Now married to her husband Thomas, she brings her Colombian heritage to her home by speaking Spanish to their two children, introducing them to frijoles, sancocho, and chicharron, and teaching them the values of hard work and dedication she grew up with. It’s the combination of Thomas’ American upbringing and her Colombian upbringing — with the values both bring to the table — that makes their home such a loving and enlightening environment for their children. They illustrate what the Baha’i Writings say: “The diversity in the human family should be the cause of love and harmony, as it is in music where many different notes blend together in the making of a perfect chord.”
She saw many of these same values reflected in the writings of the Baha’i Faith — particularly when it came to diversity and the celebration of many different languages. Baha’u’llah, the prophet and founder of the Baha’i Faith, compared the human race to the flowers of a garden:
“Though differing in kind, color, form and shape, yet, inasmuch as they are refreshed by the waters of one spring, revived by the breath of one wind, invigorated by the rays of one sun, this diversity increaseth their charm and addeth unto their beauty. How unpleasing to the eye if all the flowers and plants, the leaves and blossoms, the fruit, the branches and the trees of that garden were all of the same shape and color! Diversity of hues, form and shape enricheth and adorneth the garden, and heighteneth the effect thereof.”
Lina appreciated how Baha’i prayer gatherings incorporated many different cultures and enjoyed hearing how the same prayer could be said across many different languages. She also loved saying prayers in Spanish and listening to others share them in their native tongues.
“At home, we say prayers together in English so that Thomas can understand, and of course they are beautiful,” she says. “But for me to fully understand them, and for them to touch my heart — that has to be in my own language. Spanish is definitely the main language for me when it comes to spiritual connection.”
For Eugenio Marcano, a professor in Massachusetts, music and prayer became a way to connect his Dominican heritage with his spiritual journey, which began in the United States.
“For me, the Baha’i Faith was all in English. I learned it, studied it, sang to it, taught it, all in English,” he explains. He grew up in a Catholic home in the Dominican Republic, where all spiritual practices were in Spanish. “We went to church, attended catechism, did some of the ‘required’ rituals in the church, until I decided that religion wasn’t my thing — science was.”
As a professor teaching geography and soil science in a local university, he pushed away spirituality for a long time. “It would take about 20 more years for the desire to search for some spirituality in my life to bite me,” Eugenio says. “After exploring several religions and disagreeing with all of them, I got to the Baha’i Faith, where science and religion are in harmony! What!? This had been the major point that pushed me away from most other religions.”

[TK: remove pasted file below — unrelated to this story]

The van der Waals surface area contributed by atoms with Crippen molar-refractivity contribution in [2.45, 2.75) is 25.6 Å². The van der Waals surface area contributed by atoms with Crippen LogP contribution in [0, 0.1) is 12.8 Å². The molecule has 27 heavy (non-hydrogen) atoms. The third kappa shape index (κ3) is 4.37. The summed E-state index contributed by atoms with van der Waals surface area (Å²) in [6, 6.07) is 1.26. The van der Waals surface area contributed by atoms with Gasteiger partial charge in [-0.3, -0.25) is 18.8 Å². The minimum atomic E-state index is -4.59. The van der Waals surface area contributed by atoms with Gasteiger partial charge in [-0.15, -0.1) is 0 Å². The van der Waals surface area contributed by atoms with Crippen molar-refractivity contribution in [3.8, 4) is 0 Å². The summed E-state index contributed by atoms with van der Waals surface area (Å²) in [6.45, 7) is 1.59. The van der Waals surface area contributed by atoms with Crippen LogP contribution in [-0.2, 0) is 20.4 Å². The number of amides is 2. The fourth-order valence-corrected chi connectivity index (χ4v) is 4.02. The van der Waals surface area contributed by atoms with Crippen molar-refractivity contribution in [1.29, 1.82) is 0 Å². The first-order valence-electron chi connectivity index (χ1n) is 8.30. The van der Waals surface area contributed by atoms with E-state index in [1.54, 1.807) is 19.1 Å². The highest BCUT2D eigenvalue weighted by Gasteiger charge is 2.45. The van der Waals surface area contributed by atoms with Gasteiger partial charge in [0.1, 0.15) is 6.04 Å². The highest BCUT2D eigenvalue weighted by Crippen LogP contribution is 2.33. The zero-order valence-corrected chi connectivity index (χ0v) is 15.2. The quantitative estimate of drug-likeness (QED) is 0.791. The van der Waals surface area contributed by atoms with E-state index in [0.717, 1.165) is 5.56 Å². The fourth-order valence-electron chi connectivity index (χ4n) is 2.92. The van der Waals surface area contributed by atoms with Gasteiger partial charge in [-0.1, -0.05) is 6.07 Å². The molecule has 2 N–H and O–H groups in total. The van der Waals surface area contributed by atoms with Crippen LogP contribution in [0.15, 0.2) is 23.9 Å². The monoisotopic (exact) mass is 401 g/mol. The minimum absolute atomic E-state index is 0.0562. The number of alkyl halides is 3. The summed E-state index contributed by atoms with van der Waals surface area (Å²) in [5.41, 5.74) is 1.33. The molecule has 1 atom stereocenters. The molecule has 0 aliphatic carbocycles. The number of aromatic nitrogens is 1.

Eugenio has now been a Baha’i for 10 years. “The Faith has also shown me to approach the dualism of science and religion in a different way,” he says. “We have to recognize the existence of two realities, a spiritual and a physical one, and how religion and science deal with their own realms.”
But as with his professional studies, he studied the Baha’i Faith entirely in English. It wasn’t until 2016, when the newly-built Baha’i House of Worship in Chile streamed its opening ceremonies to the world, that he was exposed to the vibrant songs and prayers that exist in Spanish.
“My culture is a happy and open-arms culture,” Eugenio says. “Our music is a happy music… I was very happy listening to the broadcast: the songs, the stories, the prayers. It was as if I was discovering a new version of the Baha’i Faith.”
Since then, Eugenio has begun to read prayers and holy writings in Spanish to connect with his native language, and as a musician, to learn some Baha’i-inspired songs in Spanish. The pandemic has also brought him the unique opportunity to participate in events online. “I participate in a devotional in Santo Domingo, DR — in Spanish, of course — to force myself to read more in Spanish.”
For Rubi, Lina, Eugenio, and I — like many other Latinos of different faith backgrounds — our bilingualism is a unique way of connecting with our culture through our spiritual practices. Prayer not only connects us to God; it also reminds us of our heritage, and of the beautiful linguistic diversity available to us.
“Being bilingual has allowed me to search for a better meaning to the writings,” Eugenio explains. “Both languages have different ways of expressing ideas. English is very direct and straightforward, Spanish is more lyric and expressive, therefore needing more words to say the same thing you could say in English in a few words. Being able to communicate in both English and Spanish is a blessing.”